Broadhead Fording Road

From Pittsburgh Streets
Broadhead Fording Road
Neighborhood Fairywood
Origin of name Daniel Brodhead and a ford of Chartiers Creek

Broadhead Fording Road is named for Colonel Daniel Brodhead (1736–1809) and a fording (i.e., a ford) of Chartiers Creek that was near this location.[1]:9–11 During the Revolutionary War, Brodhead was the American commander of the Western Department from 1779 to 1781, with his headquarters at Fort Pitt.[2][3]:90–91,95–97[4][5] After the war, he was appointed surveyor general of Pennsylvania in 1789 and served in that position for eleven years.[3]:90–91,95–97 A post office named Brodhead (or Broad Head) in his honor was established in 1857 on the east bank of Chartiers Creek near today's Thornburg Bridge (Steubenville Pike).[6][7][1]:23 When the railroad station in modern Crafton opened in 1865, it was at first called Brodhead Station, but it was soon renamed Crafton Station (see Crafton Boulevard).[8][7][1]:29–31 The post office was moved and renamed Crafton in 1881.[1]:35

An earlier commander at Fort Pitt, General Edward Hand (eponym of Hand Street, today Ninth Street), established a smallpox hospital, the first federal hospital in the United States, at this location on Chartiers Creek in 1777.[2][1]:9–11

Brodhead Road, which today runs between Robert Morris University and Monaca, originally extended all the way to Fort Pitt. This road was built by General Lachlan McIntosh, Brodhead's predecessor at Fort Pitt, to supply Fort McIntosh (on the site of today's town of Beaver), but it was subsequently used by Brodhead and gained his name.[3]:86,237[9]


  1. 1.0 1.1 1.2 1.3 1.4 Betsy Martin. The Story of Crafton: 1740–1992. Crafton Historical Society, 1992. Historic Pittsburgh 31735055766921. [view source]martin
  2. 2.0 2.1 Leland D. Baldwin. Pittsburgh: The story of a city, pp. 94–95. University of Pittsburgh Press, Pittsburgh, 1937. HathiTrust 001263101. [view source]baldwin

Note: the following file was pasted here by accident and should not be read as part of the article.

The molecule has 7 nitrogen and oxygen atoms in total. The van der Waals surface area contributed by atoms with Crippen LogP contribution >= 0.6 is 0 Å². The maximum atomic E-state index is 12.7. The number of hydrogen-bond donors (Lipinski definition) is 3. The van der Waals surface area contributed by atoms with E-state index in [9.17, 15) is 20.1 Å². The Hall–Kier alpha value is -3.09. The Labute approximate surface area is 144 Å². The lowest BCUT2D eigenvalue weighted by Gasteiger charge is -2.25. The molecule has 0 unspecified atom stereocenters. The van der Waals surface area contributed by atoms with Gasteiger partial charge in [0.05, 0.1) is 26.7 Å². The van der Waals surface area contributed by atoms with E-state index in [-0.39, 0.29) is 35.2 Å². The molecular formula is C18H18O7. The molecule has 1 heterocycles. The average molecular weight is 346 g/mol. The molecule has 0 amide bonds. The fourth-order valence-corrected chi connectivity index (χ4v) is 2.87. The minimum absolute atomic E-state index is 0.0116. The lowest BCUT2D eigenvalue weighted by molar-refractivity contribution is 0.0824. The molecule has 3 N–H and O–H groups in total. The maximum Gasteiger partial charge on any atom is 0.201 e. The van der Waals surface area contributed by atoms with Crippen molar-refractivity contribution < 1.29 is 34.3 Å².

3. 3.0 3.1 3.2 Joseph H. Bausman. History of Beaver County, Pennsylvania: And its centennial celebration, vol. 1. Knickerbocker Press, New York, 1904. Historic Pittsburgh 01hc06126m; Internet Archive historyofbeaverc01baus. [view source]bausman
  4. Boyd Crumrine. History of Washington County, Pennsylvania: With biographical sketches of many of its pioneers and prominent men, pp. 88–101. L. H. Everts & Co., Philadelphia, 1882. Historic Pittsburgh 00hc17099m; Internet Archive historyofwashing00crum. [view source]crumrine
  5. Annie Clark Miller. Early Land Marks and Names of Old Pittsburgh: An address delivered before the Pittsburgh Chapter Daughters of the American Revolution at Carnegie Institute, Nov. 30, 1923, p. 22. Pittsburgh Chapter Daughters of the American Revolution, 1924. Historic Pittsburgh 00awn8211m; Internet Archive earlylandmarksna00mill. [view source]miller
  6. S. N. & F. W. Beers. Map of Allegheny Co., Pennsylvania. Smith, Gallup & Hewitt, Philadelphia, 1862. LCCN 2012592151; 1862 layer at Pittsburgh Historic Maps ( [view source]beers
  7. 7.0 7.1 J. M. Miller. "The Crafts and Crafton: Interesting story of an old Pittsburgh family and the borough it founded." Pittsburgh Gazette Times, Nov. 16, 1913, fourth section, p. 7. 85622421. [view source]crafts-and-crafton
  8. Ruth Ayers. "What's in a name?: Crafts, Gibsons and Irwins all gave their names to towns: Borough of Crafton was once estate of Pittsburgh lawyer: Pioneers played big part in development of communities." Pittsburgh Press, Oct. 3, 1936, p. 9. 147045286. [view source]ayers
  9. Lois Mulkearn and Edwin V. Pugh. A Traveler's Guide to Historic Western Pennsylvania, pp. 126–127. University of Pittsburgh Press, Pittsburgh, 1954. Historic Pittsburgh 31735057894978. [view source]mulkearn-pugh